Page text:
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Publication numberUS3779780 A
Publication typeGrant
Publication dateDec 18, 1973
Filing dateJun 7, 1971
Priority dateJun 7, 1971
Publication numberUS 3779780 A, US 3779780A, US-A-3779780, US3779780 A, US3779780A
InventorsDyson J
Original AssigneeParker Pen Co
Export CitationBiBTeX, EndNote, RefMan
External Links: USPTO, USPTO Assignment, Espacenet
Writing ink containing nonanoic acid
US 3779780 A
Abstract
A thin writing ink having a viscosity not exceeding 50 centipoises at 25 DEG C. comprising a dispersion of a pigment in a molecular associated liquid vehicle wherein the total solids in said ink are between about 0.05% and 35% by weight.
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Description  (OCR text may contain errors)

United States Patent [1 1 Dyson Dec. 18, 1973 WRITING INK CONTAINING NONANOIC ACID [75] Inventor:

[73] Assignee: The ParkervPen Company,

Janesville, Wis.

[22] Filed: June 7, 1971 [21] Appl. N0.: 150,783

John J. Dyson, .lanesville, Wis.

[52] US. Cl. 106/27, 106/243, 106/308 F [51] Int. Cl.. CO9d 11/00, CO9d 11/02, CO9d 11/16 [58] Field of Search 106/19-32, 243, 308 F [56] References Cited UNITED STATES PATENTS 2/1972 Zabiak 106/20 7/1954 Leekley et al. 106/24 Primary Examiner-Joseph L. Schofer Assistant Examiner-.1. B. Evans Attorney-Fidler, Patnaude, Lazo & Batz [5 7] ABSTRACT A thin writing ink having a viscosity not exceeding 50 centipoises at 25 C. comprising a dispersion of a pigmentin a molecular associated liquid vehicle wherein the total solids in said ink are between about 0.05% and 35% by weight.

7 Claims No Drawings 1 WRITING INKCONTA'INING NONANOIC ACID This invention relates to writin'giiinks and more par'-- ticularly to low viscosity writing inksthat in'clude'a'dis persed pigment a's 'a coloring; agent.

In thepast, water has served-as the vehicle in some inks that utilize either a'dispersed-pigment or-a water soluble dye to provide:the-'color; -'l heseinks have a disadvantage in thatth'ey dry rapidly on-thenib" and in the feed mechanism of a conventional pen or'ini-the pores of a felt writer', tending to plugithe'writing tipand' to prevent further passage of the. ink.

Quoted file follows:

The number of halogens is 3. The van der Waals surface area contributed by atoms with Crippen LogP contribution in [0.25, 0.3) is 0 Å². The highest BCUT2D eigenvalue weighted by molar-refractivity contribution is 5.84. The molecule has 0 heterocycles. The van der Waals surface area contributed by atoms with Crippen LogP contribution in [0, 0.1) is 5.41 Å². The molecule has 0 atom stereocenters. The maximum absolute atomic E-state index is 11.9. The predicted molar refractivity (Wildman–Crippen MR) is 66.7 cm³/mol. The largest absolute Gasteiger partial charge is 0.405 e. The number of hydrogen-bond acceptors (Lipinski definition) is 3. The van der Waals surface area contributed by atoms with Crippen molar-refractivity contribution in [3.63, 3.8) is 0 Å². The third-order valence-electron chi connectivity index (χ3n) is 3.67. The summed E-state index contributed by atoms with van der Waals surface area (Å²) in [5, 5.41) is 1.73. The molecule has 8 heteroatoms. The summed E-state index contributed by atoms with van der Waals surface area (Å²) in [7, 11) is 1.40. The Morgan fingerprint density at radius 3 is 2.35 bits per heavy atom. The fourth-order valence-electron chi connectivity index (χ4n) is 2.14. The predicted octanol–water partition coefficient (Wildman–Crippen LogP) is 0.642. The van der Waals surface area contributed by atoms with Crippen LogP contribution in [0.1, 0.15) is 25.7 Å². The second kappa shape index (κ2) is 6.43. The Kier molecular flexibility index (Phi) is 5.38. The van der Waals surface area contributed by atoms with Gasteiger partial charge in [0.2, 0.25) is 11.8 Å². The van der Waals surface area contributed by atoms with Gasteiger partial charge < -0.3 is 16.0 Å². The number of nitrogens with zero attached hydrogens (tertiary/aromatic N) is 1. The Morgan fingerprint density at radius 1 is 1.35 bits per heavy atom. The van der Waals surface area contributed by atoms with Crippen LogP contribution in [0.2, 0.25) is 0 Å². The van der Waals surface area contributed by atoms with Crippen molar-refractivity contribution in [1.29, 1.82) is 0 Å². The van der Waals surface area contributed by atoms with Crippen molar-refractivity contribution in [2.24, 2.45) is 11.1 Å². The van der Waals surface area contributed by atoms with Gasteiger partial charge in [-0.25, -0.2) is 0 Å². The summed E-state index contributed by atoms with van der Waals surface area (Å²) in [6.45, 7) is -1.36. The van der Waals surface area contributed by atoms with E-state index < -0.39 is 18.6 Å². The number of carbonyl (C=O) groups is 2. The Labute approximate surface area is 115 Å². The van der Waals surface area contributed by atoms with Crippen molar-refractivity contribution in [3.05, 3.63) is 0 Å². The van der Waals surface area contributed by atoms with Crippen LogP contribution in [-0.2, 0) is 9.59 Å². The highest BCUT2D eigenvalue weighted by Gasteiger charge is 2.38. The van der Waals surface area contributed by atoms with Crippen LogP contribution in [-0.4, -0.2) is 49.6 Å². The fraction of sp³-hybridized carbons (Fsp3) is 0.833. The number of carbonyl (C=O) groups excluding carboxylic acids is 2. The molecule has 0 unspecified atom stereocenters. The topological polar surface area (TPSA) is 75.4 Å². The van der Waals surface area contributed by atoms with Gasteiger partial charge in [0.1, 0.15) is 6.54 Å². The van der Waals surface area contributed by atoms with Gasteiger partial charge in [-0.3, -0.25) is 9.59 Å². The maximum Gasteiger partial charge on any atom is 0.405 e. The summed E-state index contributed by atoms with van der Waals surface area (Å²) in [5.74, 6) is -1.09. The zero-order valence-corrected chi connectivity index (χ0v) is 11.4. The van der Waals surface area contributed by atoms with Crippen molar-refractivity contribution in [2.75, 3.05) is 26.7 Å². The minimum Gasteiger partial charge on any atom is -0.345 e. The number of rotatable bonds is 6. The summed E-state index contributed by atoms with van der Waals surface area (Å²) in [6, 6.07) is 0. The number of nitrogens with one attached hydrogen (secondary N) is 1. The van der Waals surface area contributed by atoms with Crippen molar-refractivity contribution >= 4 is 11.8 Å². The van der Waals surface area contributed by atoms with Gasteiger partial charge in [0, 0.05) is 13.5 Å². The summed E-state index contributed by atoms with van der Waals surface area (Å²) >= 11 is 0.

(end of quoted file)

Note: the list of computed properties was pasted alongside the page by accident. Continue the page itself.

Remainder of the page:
To avoid some of the disadvantages ofaque'ousinks, organic vehicles have been used with pigments and with dyes. These inks generally donotvdry by'evap'ora tionas rapidly asaqueous inks but have another disadvantage in that they cause staining; and strike-through onto'the' back of the" web b'ecausethey have-too-high' a paper penetrating ability.

It is-known that a molecular associated liquidsuch as formamidc can b'e'used asthe principal vehicle forg'dyes to provide arapid drying; and relatively.nonevaporating' and nonpen'etrating inks'lhese inks have proved to be satisfactory but have a disadvantagein that the ink: is drawn from an exposedpen pointinto clothto a larger degree than desirable; Because: of this disadvantage, there is somedanger that ink will bedrawnfrom a'pen carried in a pocket and stain a garment. in addition, such inks often exhibit.a:highidegree offeatheringiandi a low nibbability factoLFeathering isthe creationofia rough edge on a line; Thus, low'featheringis acharacteristic of inks that is continually sought. Nibbabilit'y is a measure of the rate: of flow of the: ink the given. writing system and is-obtained'by dividingathe rneteredflow rate of the ink by the negative-static fluid pressure at the writing surface when the ink linewill dry} to a non. blocking condition in. a given: time". Such static pressure tends to hold back the ink within the reservoir; High absolute, values fornibbabilit'y is generally desirable in writing inks for nib pens.

Accordingly, it is an object of this invention to provide an improved thin writing ink.

It is a further object of this invention to provide afast drying, low viscosity ink having low feathering and good nibbability, that is not easily drawn from the exposed point of a writing instrument by cloth.

It is a still further object of this invention to provide a fast drying, low viscosity writing ink that is not easily drawn from the exposed point of a writing instrument by cloth.

In accordance with the above and further objects of the invention, a rapid drying, low viscosity ink comprises a pigment dispersed in a molecular associated liquid vehicle wherein the total solids in said ink are between about 0.05% and 35% byweight, said ink having a viscosity not exceeding 50 centi'poises at 25 C. In accordance with this invention the liquid vehicle can be I. a molecular associated liquid selected from the class consisting of: g

a. glycols selected from the class consisting of ethylene glycol, diethylene glycol, triethylene glycol, hexylene glycol and mixtures thereof;

b. cyclic compounds selected from the class consisting of butyrolactone, methyl pyrrolidone, 2- pyrrolidone and mixtures thereof;

c. propylene carbonate;

d. N-Z-hydroxyethylformamide; and

e. mixtures of (a), (b), (c) and (d) liquids;

I15 amixture containing by weight 65-99.) percent of said molecular associated liquid, 0-5: percent of nonanoicfacidand 0 30 percent'of'water; or

III; a mixture'containing by weight65-97'percent of formamide, 0-5 percent of nonanoic, acid and 0-30 percent of water.